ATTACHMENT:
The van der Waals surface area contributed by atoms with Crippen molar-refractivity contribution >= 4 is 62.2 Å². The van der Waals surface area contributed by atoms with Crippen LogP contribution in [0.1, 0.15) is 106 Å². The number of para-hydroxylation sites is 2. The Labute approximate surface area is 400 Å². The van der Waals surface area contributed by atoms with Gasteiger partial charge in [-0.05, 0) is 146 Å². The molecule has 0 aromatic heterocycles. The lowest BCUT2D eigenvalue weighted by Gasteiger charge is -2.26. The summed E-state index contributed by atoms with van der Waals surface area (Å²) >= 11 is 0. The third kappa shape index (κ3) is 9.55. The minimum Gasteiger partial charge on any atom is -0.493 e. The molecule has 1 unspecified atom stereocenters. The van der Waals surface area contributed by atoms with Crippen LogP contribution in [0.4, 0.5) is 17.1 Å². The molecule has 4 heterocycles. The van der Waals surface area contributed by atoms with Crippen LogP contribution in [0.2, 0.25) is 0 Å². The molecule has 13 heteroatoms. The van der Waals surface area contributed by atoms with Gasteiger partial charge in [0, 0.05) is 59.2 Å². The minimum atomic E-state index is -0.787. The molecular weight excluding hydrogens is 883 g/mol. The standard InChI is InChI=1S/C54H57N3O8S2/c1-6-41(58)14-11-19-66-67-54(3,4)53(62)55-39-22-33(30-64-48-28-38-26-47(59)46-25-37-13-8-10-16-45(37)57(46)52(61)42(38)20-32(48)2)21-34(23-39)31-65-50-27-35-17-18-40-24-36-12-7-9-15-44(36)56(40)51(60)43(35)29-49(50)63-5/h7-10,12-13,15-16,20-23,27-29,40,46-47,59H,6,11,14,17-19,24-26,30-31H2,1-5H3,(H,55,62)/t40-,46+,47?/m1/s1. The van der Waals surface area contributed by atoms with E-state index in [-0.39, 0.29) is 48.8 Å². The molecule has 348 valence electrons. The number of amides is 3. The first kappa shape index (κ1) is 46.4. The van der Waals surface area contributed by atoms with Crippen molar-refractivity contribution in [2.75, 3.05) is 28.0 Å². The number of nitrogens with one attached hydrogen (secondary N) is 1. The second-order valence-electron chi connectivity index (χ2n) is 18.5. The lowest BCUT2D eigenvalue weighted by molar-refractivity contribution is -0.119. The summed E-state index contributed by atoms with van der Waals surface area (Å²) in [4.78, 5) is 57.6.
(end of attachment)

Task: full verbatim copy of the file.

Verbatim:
The van der Waals surface area contributed by atoms with Crippen molar-refractivity contribution >= 4 is 62.2 Å². The van der Waals surface area contributed by atoms with Crippen LogP contribution in [0.1, 0.15) is 106 Å². The number of para-hydroxylation sites is 2. The Labute approximate surface area is 400 Å². The van der Waals surface area contributed by atoms with Gasteiger partial charge in [-0.05, 0) is 146 Å². The molecule has 0 aromatic heterocycles. The lowest BCUT2D eigenvalue weighted by Gasteiger charge is -2.26. The summed E-state index contributed by atoms with van der Waals surface area (Å²) >= 11 is 0. The third kappa shape index (κ3) is 9.55. The minimum Gasteiger partial charge on any atom is -0.493 e. The molecule has 1 unspecified atom stereocenters. The van der Waals surface area contributed by atoms with Crippen LogP contribution in [0.4, 0.5) is 17.1 Å². The molecule has 4 heterocycles. The van der Waals surface area contributed by atoms with Crippen LogP contribution in [0.2, 0.25) is 0 Å². The molecule has 13 heteroatoms. The van der Waals surface area contributed by atoms with Gasteiger partial charge in [0, 0.05) is 59.2 Å². The minimum atomic E-state index is -0.787. The molecular weight excluding hydrogens is 883 g/mol. The standard InChI is InChI=1S/C54H57N3O8S2/c1-6-41(58)14-11-19-66-67-54(3,4)53(62)55-39-22-33(30-64-48-28-38-26-47(59)46-25-37-13-8-10-16-45(37)57(46)52(61)42(38)20-32(48)2)21-34(23-39)31-65-50-27-35-17-18-40-24-36-12-7-9-15-44(36)56(40)51(60)43(35)29-49(50)63-5/h7-10,12-13,15-16,20-23,27-29,40,46-47,59H,6,11,14,17-19,24-26,30-31H2,1-5H3,(H,55,62)/t40-,46+,47?/m1/s1. The van der Waals surface area contributed by atoms with E-state index in [-0.39, 0.29) is 48.8 Å². The molecule has 348 valence electrons. The number of amides is 3. The first kappa shape index (κ1) is 46.4. The van der Waals surface area contributed by atoms with Crippen molar-refractivity contribution in [2.75, 3.05) is 28.0 Å². The number of nitrogens with one attached hydrogen (secondary N) is 1. The second-order valence-electron chi connectivity index (χ2n) is 18.5. The lowest BCUT2D eigenvalue weighted by molar-refractivity contribution is -0.119. The summed E-state index contributed by atoms with van der Waals surface area (Å²) in [4.78, 5) is 57.6.